Reading Time: 6 minutes read
Each photo book you create will be home to a unique set of memories and elicit different emotions, so no two should use the same layout structure. It’s something that has to be found in the creation process.
Given this, we can’t tell you what layouts will perfectly showcase your memories. But we do have eight tips to help you discover them.
1. Determine how you’ll group your photos
Before you start, consider your photo book’s purpose and how you’ll group the images.
Say, for example, your photo book will chronicle a parent’s life. You’ll probably group them chronologically, starting with photos from their childhood, working toward your own childhood, and wrapping it up with their golden years.
Chronological order will be a natural fit for most photo books, but it’s not the only option. Your favorite vacation spots can be grouped geographically, while your holiday and seasonal memories may fit best thematically.
It’s a good idea to preplan your grouping scenario, but remember that creating a photo book is an artistic process. Be open to inspiration and innovation, too.
2. Choose an engaging lead image
As the name suggests, the lead image is your photo book’s first image. Because it serves as an introduction, it sets the tone for everything to follow.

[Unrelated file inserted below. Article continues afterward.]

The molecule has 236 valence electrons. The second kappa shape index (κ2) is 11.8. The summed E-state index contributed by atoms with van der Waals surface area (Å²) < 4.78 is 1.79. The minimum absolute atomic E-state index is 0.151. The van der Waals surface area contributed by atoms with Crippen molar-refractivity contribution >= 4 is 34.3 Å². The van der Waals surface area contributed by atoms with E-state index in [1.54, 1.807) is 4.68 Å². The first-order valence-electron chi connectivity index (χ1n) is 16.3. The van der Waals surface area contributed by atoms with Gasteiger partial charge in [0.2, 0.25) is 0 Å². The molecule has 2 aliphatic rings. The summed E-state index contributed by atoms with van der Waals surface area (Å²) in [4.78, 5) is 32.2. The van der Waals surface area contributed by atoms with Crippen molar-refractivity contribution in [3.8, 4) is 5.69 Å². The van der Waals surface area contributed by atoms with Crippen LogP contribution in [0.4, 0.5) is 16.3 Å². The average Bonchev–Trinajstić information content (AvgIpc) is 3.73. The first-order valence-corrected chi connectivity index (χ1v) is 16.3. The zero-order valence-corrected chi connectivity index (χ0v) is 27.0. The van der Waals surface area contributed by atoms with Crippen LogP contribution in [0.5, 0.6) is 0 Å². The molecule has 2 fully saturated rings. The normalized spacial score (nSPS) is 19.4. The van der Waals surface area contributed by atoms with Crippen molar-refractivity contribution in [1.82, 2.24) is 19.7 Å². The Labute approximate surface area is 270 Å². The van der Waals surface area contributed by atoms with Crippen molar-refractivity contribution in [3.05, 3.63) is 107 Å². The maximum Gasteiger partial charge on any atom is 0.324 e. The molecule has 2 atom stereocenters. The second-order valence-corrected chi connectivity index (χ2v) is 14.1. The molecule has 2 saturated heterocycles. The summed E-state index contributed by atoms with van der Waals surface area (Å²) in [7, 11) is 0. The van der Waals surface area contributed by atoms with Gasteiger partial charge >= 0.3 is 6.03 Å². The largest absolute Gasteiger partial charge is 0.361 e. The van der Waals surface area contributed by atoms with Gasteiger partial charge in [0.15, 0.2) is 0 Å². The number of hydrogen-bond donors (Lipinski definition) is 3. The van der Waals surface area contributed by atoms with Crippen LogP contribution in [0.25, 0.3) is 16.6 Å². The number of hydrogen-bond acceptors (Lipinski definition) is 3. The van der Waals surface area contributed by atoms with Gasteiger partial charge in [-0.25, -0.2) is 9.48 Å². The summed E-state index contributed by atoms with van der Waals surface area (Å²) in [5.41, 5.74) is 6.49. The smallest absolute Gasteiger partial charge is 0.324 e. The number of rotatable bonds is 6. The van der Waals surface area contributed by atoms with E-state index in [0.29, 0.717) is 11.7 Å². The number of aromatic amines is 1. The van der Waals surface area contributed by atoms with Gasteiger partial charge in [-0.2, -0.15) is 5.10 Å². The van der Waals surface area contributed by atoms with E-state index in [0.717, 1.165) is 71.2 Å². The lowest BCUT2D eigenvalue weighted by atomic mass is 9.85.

If you want a fun, uplifting photo book, choose a lead image that exudes these qualities. Conversely, a photo book of abstract architecture could lead with an edifice that evokes a sense of curiosity and mystery.
Pick a photo with good details and eye-catching colors (unless you’re going with a black-and-white presentation). It should stand alone with no supporting images. Bonus points if it “leads” the viewer into the book with directional markers. For example, a photo of children running to the right generates a kinetic energy that entices a page turn.
3. Establish a focal point
Give each layout a focal point. The focal-point shot should be the best image in the grouping and tie all of them together thematically. To naturally draw the viewer’s eye make it the largest on the page.
Many people like their focal point in the center with supporting photos to provide context. For example: an outside shot of a beautiful museum paired with two smaller photos of friends enjoying the art within.
Feel free to experiment. Start with three supporting photos of your children climbing a tree on the left. Then put a large focal image of them sitting triumphantly on the tallest branch on the right. Here, the layout tells their story like a graphic novel.
4. Use bleed images effectively
What’s a bleed image? It’s when a picture “bleeds” to the edges of page with no borders or white space around it.
When selecting a bleed image, we recommend one with rich, small details worth marveling at. It should also fit your book’s dimensions. A landscape shot extends nicely across a 13×10-inch page, but may look odd on an 8×8 inch.
With Motif, you can use bleed images to create double-page spreads—that is, when an image extends across the gutter and onto the next page. When crafting a double-page layout, try a 60-40 split. Your focal photo should take up 60 percent of both pages. Use the remaining space for supporting images, but be wary of that gutter! You don’t want details like smiling faces to disappear between the pages.